or
buccal exostosis locations.  Intestinal polyposis and cutaneous cysts or
fibromas are other common features of this autosomal dominant syndrome.


What are the causes of an exostosis & torus?

Tori / buccal exostoses may be the outcome of mild, chronic peri-osteal
ischæmia
secondary to mild nasal septum pressures (palatal torus) or the
torquing action of the arch of the
mandible (mandibular torus) or lateral pressures
from the roots of the underlying teeth (
buccal exostosis) but this is largely
speculation.

The most similar bony growth outside the jaws is the bunion of the lateral foot.

They are more common in early adult life and are associated with bruxism (tooth
grinding).

The size of the
tori may fluctuate throughout life and in some cases the tori can be
large enough to touch each other in the midline of mouth.  Consequently, it is
believed that
mandibular tori are the result of local stresses and not solely on
genetic influences.

How are they treated?

Neither the torus nor the exostosis requires treatment unless it becomes so large
that:

•        it interferes with function or denture placement
•        suffers from recurring traumatic surface ulceration (usually from sharp
foods, such as potato chips or fish bones)
•        contributing to a periodontal condition

If removal of the
tori is needed, surgery can be done to reduce the amount of
bone, but the
tori may reform in cases where nearby teeth still receive local
stresses.

When treatment is elected, the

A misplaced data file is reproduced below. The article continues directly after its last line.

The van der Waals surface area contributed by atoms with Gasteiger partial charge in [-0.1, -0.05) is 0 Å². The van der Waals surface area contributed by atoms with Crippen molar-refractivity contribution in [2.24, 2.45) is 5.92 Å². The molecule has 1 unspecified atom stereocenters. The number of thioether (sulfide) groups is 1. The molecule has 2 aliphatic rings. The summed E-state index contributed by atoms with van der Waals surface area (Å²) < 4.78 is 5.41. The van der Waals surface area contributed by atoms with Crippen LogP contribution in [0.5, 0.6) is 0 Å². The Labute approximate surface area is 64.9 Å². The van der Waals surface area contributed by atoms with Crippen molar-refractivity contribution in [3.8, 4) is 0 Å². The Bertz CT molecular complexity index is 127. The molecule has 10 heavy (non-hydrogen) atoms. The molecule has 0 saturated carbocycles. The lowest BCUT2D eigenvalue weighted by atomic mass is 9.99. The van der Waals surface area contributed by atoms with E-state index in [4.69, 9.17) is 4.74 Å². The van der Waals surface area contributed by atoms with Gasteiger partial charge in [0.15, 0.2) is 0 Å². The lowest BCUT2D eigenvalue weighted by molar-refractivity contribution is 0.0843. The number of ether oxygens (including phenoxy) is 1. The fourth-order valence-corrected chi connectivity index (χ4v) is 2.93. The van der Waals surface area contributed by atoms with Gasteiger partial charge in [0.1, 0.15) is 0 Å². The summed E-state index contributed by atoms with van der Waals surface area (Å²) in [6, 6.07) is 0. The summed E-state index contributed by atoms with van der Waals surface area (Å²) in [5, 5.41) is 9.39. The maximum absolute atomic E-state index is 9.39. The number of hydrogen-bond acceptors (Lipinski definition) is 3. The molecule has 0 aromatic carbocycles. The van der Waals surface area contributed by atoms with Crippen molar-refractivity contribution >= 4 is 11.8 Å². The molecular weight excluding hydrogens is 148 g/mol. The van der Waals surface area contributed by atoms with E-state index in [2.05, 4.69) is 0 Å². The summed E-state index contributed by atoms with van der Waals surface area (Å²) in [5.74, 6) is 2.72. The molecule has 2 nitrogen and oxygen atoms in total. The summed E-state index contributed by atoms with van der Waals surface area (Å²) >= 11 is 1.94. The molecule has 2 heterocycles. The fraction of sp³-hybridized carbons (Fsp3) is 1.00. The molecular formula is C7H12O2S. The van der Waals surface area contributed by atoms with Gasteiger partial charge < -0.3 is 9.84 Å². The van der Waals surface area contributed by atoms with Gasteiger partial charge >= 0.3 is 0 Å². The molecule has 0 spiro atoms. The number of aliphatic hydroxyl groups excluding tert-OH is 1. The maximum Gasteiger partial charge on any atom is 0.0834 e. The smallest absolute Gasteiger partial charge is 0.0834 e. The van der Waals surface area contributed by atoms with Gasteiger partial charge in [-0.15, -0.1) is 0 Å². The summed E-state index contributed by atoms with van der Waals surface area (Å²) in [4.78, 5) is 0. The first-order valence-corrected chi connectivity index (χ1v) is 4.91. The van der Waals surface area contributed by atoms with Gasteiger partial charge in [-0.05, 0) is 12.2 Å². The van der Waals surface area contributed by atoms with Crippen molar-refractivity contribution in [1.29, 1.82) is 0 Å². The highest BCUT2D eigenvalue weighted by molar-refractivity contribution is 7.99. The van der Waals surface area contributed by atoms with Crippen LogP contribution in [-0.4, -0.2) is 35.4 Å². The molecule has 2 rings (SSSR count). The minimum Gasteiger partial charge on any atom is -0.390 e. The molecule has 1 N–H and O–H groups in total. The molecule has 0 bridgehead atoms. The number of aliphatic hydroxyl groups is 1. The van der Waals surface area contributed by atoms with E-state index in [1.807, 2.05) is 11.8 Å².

tori may be chiseled off of the jaw or removed via
bone-burr cutting / smoothing through the base of the bony lump.


Useful Articles:

J Cont Dent Practice 2006.  Torus Palatinus and Torus Mandibularis in Edentulous
Patients

New England J Medicine 2013.  Images in Clinical Medicine.  Torus Mandibularis

New England J Medicine 2013.  Images in Clinical Medicine.  Torus Palatinus

JOMS 2013.  Oral Tori are associated with Local Mechanical & Systemic Factors.
A Case-Control Study



Useful Website:

Bond's Book of Oral Diseases (4th Edition) / The Maxillofacial Center for
Diagnostics & Research
Tori mandibularis form on the tongue-side of the lower jaw, in the region of the
premolars / bicuspids (and above the location of the mylohyoid muscle's
attachment to the mandible).  They are typically (90% of cases )
bilateral (i.e on
both sides) forming hard, rounded swellings.  The management is the same as that
of the same as that of the
torus palatinus.
A buccal exostosis is the formation of an exostosis (bone mass) on the outer,
cheek-facing side of the
maxilla (upper jaw) just above the teeth or the
cheek-facing side of the
mandible (lower jaw).  They are less common on the
lower jaw.  They begin to develop in early adulthood and may very slowly enlarge
over years.  They are painless and self-limiting but may contribute to
periodontal
disease
(gum disease / pyorrhoea) if they become too large.  They can be
removed with surgery.  
Buccal exostoses have no malignant potential.
Last Updated 26th February 2014